State v. Boozer, 210 N.C. App. 371 (Mar. 15, 2011)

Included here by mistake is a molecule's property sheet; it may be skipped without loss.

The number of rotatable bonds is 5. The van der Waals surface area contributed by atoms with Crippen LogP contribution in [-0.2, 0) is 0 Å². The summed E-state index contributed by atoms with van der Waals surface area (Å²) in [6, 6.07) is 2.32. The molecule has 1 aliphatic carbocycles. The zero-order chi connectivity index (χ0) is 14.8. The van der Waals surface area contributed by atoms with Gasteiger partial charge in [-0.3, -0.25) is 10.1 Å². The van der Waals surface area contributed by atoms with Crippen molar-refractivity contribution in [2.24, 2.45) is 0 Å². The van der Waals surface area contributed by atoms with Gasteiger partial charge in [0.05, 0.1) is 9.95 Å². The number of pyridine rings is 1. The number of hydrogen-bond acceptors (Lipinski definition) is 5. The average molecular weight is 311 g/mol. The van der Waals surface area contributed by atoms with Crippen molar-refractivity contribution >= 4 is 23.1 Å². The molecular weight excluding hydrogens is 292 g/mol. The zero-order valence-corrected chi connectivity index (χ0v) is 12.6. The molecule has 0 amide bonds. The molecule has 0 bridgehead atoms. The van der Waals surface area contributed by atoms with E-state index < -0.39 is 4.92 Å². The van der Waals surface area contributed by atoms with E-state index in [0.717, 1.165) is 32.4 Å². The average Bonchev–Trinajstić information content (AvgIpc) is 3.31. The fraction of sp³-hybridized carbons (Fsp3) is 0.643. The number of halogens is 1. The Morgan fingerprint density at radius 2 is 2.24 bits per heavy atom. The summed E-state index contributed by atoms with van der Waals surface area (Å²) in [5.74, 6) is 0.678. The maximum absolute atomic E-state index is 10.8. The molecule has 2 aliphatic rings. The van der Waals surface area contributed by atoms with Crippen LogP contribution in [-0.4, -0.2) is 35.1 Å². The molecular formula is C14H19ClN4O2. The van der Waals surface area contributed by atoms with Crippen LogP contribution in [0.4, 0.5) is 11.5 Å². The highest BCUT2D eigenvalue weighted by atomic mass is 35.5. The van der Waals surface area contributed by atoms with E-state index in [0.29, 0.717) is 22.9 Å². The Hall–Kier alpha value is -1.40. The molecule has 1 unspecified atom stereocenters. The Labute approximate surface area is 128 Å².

(1) The trial court properly denied the defendant’s motion to suppress asserting that an eyewitness’s pretrial identification was unduly suggestive. The eyewitness had the opportunity to view the defendant at close range for an extended period of time and was focused on and paying attention to the defendant for at least fifteen minutes. Additionally, the eyewitness described the defendant by name as someone he knew and had interacted with previously, and immediately identified a photograph of him, indicating high levels of accuracy and confidence in the eyewitness’s description and identification. Although, the eyewitness stated that he recognized but could not name all of the suspects on the night of the attack, he named the defendant and identified a photograph of him the next day. (2) No violation of G.S. 15A-284.52 (eyewitness identification procedures) occurred. The eyewitness told the detective that he had seen one of the perpetrators in a weekly newspaper called the The Slammer, but did not recall his name. The detective allowed the eyewitness to look through pages of photographs in The Slammer, and from this process the eyewitness identified one of the defendants. The detective did not know who the eyewitness was looking for and thus could not have pressured him to select one of the defendants, nor does any evidence suggest that this occurred.